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Going Over a Fine Line in the Law
I just completed my sexennial civic duty by serving as a member of a six-person jury on a Suffolk County criminal court case. After it was all over, the Judge kept us sequestered in the jury room for a short while to talk with us about the experience and ask us how we arrived at our decision.
He was genuinely enthused and upbeat about the judicial process – he had been both a prosecutor and defense attorney for most of his career and was now a relatively new trial judge. It was just his third year of service following election to the Suffolk County District Court. This was neither the bored, seen-it-all a thousand times, crotchety old geezer going through the motions nor the upstart, power-seeking, youthful politician with greater ambitions. While I doubt I’d have much in common with this conservative, Republican judge outside the court, I give him full credit for conducting the proceedings in a fair and impartial manner. He set a tone conducive to an objective examination of the case – relaxed yet serious. For example, during the voir dire process in which potential jury members are interviewed, he asked us what we did for a living, what we liked to do in our spare time and whether we had any bumper stickers on our cars.
The Judge wanted to know why we rejected the State’s case for the primary charge of driving while intoxicated (DWI) and instead returned a guilty verdict for the lesser secondary charge of driving while ability impaired (DWAI). “I’ll bet it was that the patrolman was unable to quantify how far over the double yellow line the defendant’s vehicle travelled…” he said.
In fact, this was the one issue over which our panel had serious concerns. None of us doubted the veracity of the patrolmen’s observation of the defendant’s erratic driving at 1:30 in the morning on his return home from work as a restaurant manager or his suspicions that the defendant was driving under the influence of alcohol, which he smelled on his breath. The cop reported the defendant admitted to having four to five beers and this was not disputed by the defense attorney. Several jury members argued that after having consumed at least that much alcohol, he had no business operating a motor vehicle and were ready to convict on the primary charge of DWI.
But in the absence of a quantifiable blood alcohol level, the standard for conviction of driving while intoxicated rests on proving “substantial impairment,” while the lesser charge of driving while ability impaired requires only evidence of “any impairment.” Despite observing five separate instances of crossing over the double yellow line, the arresting officer claimed he couldn’t remember or even estimate how far over the line the defendant’s vehicle crossed. In our deliberations, some of us maintained that in this case “substantial impairment” would have been readily apparent and memorable, e.g., crossing over into oncoming traffic, significant swerving, driving too fast or too slow, or failure to respond promptly to being pulled over. Instead, the officer followed the defendant for more than a mile before pulling him over and failed to demonstrate any of these indicators of substantial impairment. Although he reported the defendant failed the three field sobriety tests there was reasonable doubt about how they were conducted and/or how well the defendant performed.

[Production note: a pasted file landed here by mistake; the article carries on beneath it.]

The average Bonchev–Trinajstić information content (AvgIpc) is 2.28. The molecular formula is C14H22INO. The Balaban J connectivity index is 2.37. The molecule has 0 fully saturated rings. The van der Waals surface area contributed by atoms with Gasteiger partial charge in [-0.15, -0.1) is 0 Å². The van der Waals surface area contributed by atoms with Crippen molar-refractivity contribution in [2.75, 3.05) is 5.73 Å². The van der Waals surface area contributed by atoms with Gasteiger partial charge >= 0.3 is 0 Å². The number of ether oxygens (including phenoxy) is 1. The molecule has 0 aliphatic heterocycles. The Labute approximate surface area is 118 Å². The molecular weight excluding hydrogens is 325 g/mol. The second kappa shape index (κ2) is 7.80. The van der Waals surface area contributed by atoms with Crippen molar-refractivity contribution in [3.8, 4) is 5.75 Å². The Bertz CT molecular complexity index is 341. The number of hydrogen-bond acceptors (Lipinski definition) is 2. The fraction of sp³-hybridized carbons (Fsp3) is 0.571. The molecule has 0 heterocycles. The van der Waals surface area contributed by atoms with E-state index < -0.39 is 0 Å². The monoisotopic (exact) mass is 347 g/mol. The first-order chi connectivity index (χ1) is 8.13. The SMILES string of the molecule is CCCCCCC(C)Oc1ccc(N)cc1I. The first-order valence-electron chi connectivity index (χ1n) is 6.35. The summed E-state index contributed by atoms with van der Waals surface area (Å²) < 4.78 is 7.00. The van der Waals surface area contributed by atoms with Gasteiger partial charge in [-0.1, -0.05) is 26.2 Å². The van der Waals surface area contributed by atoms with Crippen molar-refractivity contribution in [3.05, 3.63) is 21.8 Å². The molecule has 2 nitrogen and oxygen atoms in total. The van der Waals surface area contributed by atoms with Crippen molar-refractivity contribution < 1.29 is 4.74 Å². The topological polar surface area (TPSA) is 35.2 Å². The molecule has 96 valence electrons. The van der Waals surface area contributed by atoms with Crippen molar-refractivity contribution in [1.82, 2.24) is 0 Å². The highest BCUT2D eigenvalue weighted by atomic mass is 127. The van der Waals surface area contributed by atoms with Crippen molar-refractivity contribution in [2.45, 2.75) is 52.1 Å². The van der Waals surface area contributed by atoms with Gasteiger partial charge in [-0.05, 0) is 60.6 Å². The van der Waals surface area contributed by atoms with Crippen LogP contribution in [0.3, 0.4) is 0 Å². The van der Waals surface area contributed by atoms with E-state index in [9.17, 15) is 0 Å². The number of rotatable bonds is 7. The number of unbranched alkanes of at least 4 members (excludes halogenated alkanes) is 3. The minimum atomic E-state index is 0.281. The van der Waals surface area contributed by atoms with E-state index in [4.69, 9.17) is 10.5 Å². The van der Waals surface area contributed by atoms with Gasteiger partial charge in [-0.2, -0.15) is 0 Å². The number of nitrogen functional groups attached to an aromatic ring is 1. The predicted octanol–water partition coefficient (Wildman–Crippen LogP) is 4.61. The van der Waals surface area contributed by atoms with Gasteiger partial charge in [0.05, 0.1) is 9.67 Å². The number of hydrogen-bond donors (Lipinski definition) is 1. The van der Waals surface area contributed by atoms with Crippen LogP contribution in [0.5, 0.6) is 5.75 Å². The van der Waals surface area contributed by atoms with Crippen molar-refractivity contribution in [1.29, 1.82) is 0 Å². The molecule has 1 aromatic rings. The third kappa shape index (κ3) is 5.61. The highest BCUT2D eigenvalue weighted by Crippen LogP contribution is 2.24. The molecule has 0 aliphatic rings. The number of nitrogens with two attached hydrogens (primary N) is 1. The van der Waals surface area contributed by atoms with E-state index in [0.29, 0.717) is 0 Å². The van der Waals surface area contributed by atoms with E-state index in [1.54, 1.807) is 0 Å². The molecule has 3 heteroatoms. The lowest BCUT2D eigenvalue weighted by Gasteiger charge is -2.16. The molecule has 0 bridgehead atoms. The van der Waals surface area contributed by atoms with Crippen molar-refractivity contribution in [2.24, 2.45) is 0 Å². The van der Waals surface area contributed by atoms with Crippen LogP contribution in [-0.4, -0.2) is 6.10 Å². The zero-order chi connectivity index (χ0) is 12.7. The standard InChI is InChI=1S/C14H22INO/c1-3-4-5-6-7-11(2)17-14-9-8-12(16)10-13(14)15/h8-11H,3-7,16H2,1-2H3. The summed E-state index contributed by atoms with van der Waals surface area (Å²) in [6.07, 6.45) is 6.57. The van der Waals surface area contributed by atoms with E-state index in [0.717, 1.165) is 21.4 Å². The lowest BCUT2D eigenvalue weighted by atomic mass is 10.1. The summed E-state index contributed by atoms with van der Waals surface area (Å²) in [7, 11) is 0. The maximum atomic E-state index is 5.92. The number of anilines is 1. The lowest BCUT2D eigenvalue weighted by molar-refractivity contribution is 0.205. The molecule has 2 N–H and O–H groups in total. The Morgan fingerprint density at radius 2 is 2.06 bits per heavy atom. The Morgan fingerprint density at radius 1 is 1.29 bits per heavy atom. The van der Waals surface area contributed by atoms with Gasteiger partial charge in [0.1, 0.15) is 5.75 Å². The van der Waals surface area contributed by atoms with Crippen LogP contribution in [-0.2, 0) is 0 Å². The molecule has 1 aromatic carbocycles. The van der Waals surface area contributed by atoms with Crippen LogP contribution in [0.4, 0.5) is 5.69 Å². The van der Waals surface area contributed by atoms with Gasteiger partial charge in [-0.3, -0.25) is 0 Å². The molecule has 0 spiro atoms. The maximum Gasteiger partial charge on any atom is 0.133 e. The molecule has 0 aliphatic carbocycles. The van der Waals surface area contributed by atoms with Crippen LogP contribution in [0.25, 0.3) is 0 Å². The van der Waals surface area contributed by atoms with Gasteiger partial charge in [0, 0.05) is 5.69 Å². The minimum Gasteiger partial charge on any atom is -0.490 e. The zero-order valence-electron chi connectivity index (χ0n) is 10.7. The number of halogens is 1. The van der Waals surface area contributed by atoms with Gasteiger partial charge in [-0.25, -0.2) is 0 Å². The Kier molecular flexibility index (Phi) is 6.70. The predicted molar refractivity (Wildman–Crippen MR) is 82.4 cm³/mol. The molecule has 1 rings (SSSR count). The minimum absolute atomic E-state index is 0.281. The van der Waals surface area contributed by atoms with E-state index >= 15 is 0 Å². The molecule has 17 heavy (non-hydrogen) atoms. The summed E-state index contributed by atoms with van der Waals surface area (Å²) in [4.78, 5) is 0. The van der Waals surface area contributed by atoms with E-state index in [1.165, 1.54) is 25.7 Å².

After a review of the charges, clarification of the law, and a reminder that the defendant is presumed innocent unless the state proved beyond a reasonable doubt that he is guilty, the six of us were sequestered to deliberate and discuss. Our discussion was thorough as we stepped through and evaluated all of the evidence. We agreed early on that there was little question that the defendant had been drinking and should not have been driving. However, the extent of intoxication and whether the prosecutor proved substantial impairment was not as clear cut. Finally, after considerable debate and going over the specifics of the testimony, we reached a unanimous decision to exonerate the defendant on the DWI charge but found him guilty of DWAI and the specific traffic violations that were not challenged.
It was not until conducting some background research while writing this piece did I realize just how important our decision could potentially be. I submit for your consideration the story of a Suffolk County resident whose life has been shattered following a single DWI, where similarly to our case, thankfully no one was hurt. Despite taking full responsibility for her actions, more than eight years of sobriety, and no issues with parole, she has been unable to start over. Due to inconsistencies in the law and a for-profit rehabilitation system, convicted felons often have an easier time of rebuilding their lives than a one-time DWI offender. No one (including this woman) is advocating for treating this serious crime lightly. But if the purpose of our judicial system is to rehabilitate people so they can learn from their experience and once again become productive members of society, our criminal court and probation systems have a long way to go. In her own words, here is her provocative and moving story: